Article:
JAN. 11 IS National Human Trafficking Awareness Day and members of the U.S. hotel industry are recognizing the role they play in preventing that heinous crime. The day is the part of National Slavery and Human Trafficking Prevention Month aimed at generating awareness of the continuing crisis.
Human Trafficking Awareness Day was established by the Senate in 2007 to draw attention to trafficking, which includes the exploitation of people for labor, domestic servitude or commercial sexual activity by force, fraud, or coercion, according to Unitas. Hotels, as the locations in which trafficking frequently occurs, and associations such as AAHOA and the American Hotel & Lodging Association promote the training of hospitality workers to catch the signs of the crime.
“This year, National Human Trafficking Awareness Day takes on a greater urgency because of the disturbing increase in labor and sex trafficking that’s been observed since the onset of the COVID-19 pandemic,” said Cecil Staton, AAHOA president and CEO, and Biran Patel, AAHOA chairman in a joint statement. “The pandemic’s economic fallout is providing traffickers with more opportunities to exploit the most vulnerable in our society. That’s why America’s hotel owners stand vigilant against trafficking not just today, but every day.”
Last month, AAHOA provided specific in-person and online training for Florida hotels required by a new state law to provide the training to their employees. The association has provided its free Human Trafficking Awareness Trainings since 2017, developed with anti-trafficking organizations Businesses Ending Slavery and Trafficking and Polaris.
“Hotel owners and their employees are in a position to make a real difference in stopping this despicable crime – but only if they know what signs to look for and how to respond,” Staton and Patel said. “Proper training can be the difference between life and death for a trafficking victim.”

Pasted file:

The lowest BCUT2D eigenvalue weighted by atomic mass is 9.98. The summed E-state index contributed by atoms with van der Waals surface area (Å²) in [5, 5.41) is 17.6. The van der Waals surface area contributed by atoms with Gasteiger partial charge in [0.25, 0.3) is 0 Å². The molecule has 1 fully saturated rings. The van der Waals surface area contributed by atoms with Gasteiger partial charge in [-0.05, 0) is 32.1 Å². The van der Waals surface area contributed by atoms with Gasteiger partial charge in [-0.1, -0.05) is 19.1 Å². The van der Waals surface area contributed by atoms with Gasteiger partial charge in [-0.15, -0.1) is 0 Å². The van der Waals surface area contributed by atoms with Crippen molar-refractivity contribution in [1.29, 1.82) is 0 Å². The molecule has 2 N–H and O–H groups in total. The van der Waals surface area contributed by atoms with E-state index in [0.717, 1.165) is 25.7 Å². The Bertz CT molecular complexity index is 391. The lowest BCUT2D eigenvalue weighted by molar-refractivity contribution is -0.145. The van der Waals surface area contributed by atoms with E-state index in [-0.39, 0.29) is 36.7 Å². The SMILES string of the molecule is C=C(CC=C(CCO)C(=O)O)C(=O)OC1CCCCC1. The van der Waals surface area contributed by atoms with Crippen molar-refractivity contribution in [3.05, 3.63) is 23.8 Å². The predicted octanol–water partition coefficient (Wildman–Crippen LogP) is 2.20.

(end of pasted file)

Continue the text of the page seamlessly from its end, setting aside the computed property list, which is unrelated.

G6 Hospitality, the Carrollton, Texas-based parent company of the Motel 6 and Studio 6 brands, also recognized National Slavery and Human Trafficking Prevention Month by training its employees and partnering with anti-trafficking agencies.
“G6 Hospitality is deeply committed to doing our part to end human trafficking in all forms and to helping increase awareness about this global crime,” said Rob Palleschi, CEO of G6 Hospitality. “Through enhanced training, continuous education, and ongoing partnerships and advocacy work, we remain committed to working with our franchise partners, the hospitality industry and other businesses to continue to combat human trafficking.”
Some of the company’s initiatives and partnerships include:
- G6 has introduced internal initiatives emphasizing awareness, education, training and survivor support. The company also put in place a Rapid Response Team to respond to reports of suspected human trafficking at G6 branded hotels.
- G6 Hospitality participates in HLA’s “No Room for Trafficking” education and training campaign.
- The company signed child rights organization ECPAT-USA’s Tourism Child-Protection Code of Conduct – a joint venture of the tourism and hospitality sectors designed to end the commercial sexual exploitation of children.
- As part of the Texas Businesses Against Trafficking Alliance, G6 works alliance members to fight human trafficking and was the first hotel brand to become a member.
- The company partners with Truckers Against Trafficking, a national not-for-profit organization that trains members of the trucking, bus and energy industries to assist law enforcement in the recognition and reporting of human trafficking, in order to aid in the recovery of victims and the arrest of perpetrators.
- G6 this year announced a three-year partnership with Dallas-based New Friends New Life, an organization committed to supporting survivors of human trafficking through programs such as job training, interim financial assistance, education, mental health treatment and spiritual support.